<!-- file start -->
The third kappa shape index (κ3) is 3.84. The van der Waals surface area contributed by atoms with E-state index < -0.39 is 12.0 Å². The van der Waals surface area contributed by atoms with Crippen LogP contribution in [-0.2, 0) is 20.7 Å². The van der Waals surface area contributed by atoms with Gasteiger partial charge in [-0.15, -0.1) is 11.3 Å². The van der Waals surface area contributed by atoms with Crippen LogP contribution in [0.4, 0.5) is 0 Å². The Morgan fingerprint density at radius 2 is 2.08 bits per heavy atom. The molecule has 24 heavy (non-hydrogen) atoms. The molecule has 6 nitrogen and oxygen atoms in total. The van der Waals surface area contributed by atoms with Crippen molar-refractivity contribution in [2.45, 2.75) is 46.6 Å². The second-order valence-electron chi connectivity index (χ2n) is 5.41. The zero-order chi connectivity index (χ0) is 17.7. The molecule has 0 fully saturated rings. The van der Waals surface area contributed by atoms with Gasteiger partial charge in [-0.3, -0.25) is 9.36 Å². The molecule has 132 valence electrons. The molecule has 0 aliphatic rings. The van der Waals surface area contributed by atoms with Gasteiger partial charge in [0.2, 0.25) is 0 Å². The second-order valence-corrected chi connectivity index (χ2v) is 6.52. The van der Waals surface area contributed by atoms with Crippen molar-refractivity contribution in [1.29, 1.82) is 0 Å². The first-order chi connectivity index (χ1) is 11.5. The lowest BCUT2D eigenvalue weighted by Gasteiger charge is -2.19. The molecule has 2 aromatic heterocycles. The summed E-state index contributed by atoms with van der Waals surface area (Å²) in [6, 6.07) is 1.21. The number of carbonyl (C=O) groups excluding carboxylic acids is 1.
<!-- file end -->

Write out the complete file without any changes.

The third kappa shape index (κ3) is 3.84. The van der Waals surface area contributed by atoms with E-state index < -0.39 is 12.0 Å². The van der Waals surface area contributed by atoms with Crippen LogP contribution in [-0.2, 0) is 20.7 Å². The van der Waals surface area contributed by atoms with Gasteiger partial charge in [-0.15, -0.1) is 11.3 Å². The van der Waals surface area contributed by atoms with Crippen LogP contribution in [0.4, 0.5) is 0 Å². The Morgan fingerprint density at radius 2 is 2.08 bits per heavy atom. The molecule has 24 heavy (non-hydrogen) atoms. The molecule has 6 nitrogen and oxygen atoms in total. The van der Waals surface area contributed by atoms with Crippen molar-refractivity contribution in [2.45, 2.75) is 46.6 Å². The second-order valence-electron chi connectivity index (χ2n) is 5.41. The zero-order chi connectivity index (χ0) is 17.7. The molecule has 0 fully saturated rings. The van der Waals surface area contributed by atoms with Gasteiger partial charge in [-0.3, -0.25) is 9.36 Å². The molecule has 132 valence electrons. The molecule has 0 aliphatic rings. The van der Waals surface area contributed by atoms with Gasteiger partial charge in [0.2, 0.25) is 0 Å². The second-order valence-corrected chi connectivity index (χ2v) is 6.52. The van der Waals surface area contributed by atoms with Crippen molar-refractivity contribution in [1.29, 1.82) is 0 Å². The first-order chi connectivity index (χ1) is 11.5. The lowest BCUT2D eigenvalue weighted by Gasteiger charge is -2.19. The molecule has 2 aromatic heterocycles. The summed E-state index contributed by atoms with van der Waals surface area (Å²) in [6, 6.07) is 1.21. The number of carbonyl (C=O) groups excluding carboxylic acids is 1.